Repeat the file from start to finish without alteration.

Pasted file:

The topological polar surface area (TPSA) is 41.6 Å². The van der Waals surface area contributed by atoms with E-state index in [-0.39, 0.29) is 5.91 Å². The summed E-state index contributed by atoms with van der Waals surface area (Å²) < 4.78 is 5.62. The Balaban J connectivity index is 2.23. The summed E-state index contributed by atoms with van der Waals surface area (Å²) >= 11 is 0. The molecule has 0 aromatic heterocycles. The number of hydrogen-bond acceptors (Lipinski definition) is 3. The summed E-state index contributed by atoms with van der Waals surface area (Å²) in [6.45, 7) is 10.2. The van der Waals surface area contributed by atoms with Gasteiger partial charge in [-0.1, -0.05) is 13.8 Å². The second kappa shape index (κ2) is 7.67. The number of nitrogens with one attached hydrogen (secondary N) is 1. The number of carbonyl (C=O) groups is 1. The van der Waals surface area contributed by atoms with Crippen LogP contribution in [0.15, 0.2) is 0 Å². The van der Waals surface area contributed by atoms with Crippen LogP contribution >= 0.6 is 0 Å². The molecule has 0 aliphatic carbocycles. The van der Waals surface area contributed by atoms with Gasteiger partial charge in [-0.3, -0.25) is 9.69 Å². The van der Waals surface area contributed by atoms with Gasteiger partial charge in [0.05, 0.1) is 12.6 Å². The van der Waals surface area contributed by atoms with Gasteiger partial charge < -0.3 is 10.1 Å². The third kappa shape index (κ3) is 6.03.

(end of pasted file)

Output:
The topological polar surface area (TPSA) is 41.6 Å². The van der Waals surface area contributed by atoms with E-state index in [-0.39, 0.29) is 5.91 Å². The summed E-state index contributed by atoms with van der Waals surface area (Å²) < 4.78 is 5.62. The Balaban J connectivity index is 2.23. The summed E-state index contributed by atoms with van der Waals surface area (Å²) >= 11 is 0. The molecule has 0 aromatic heterocycles. The number of hydrogen-bond acceptors (Lipinski definition) is 3. The summed E-state index contributed by atoms with van der Waals surface area (Å²) in [6.45, 7) is 10.2. The van der Waals surface area contributed by atoms with Gasteiger partial charge in [-0.1, -0.05) is 13.8 Å². The second kappa shape index (κ2) is 7.67. The number of nitrogens with one attached hydrogen (secondary N) is 1. The number of carbonyl (C=O) groups is 1. The van der Waals surface area contributed by atoms with Crippen LogP contribution in [0.15, 0.2) is 0 Å². The van der Waals surface area contributed by atoms with Crippen LogP contribution >= 0.6 is 0 Å². The molecule has 0 aliphatic carbocycles. The van der Waals surface area contributed by atoms with Gasteiger partial charge in [-0.3, -0.25) is 9.69 Å². The van der Waals surface area contributed by atoms with Gasteiger partial charge in [0.05, 0.1) is 12.6 Å². The van der Waals surface area contributed by atoms with Gasteiger partial charge < -0.3 is 10.1 Å². The third kappa shape index (κ3) is 6.03.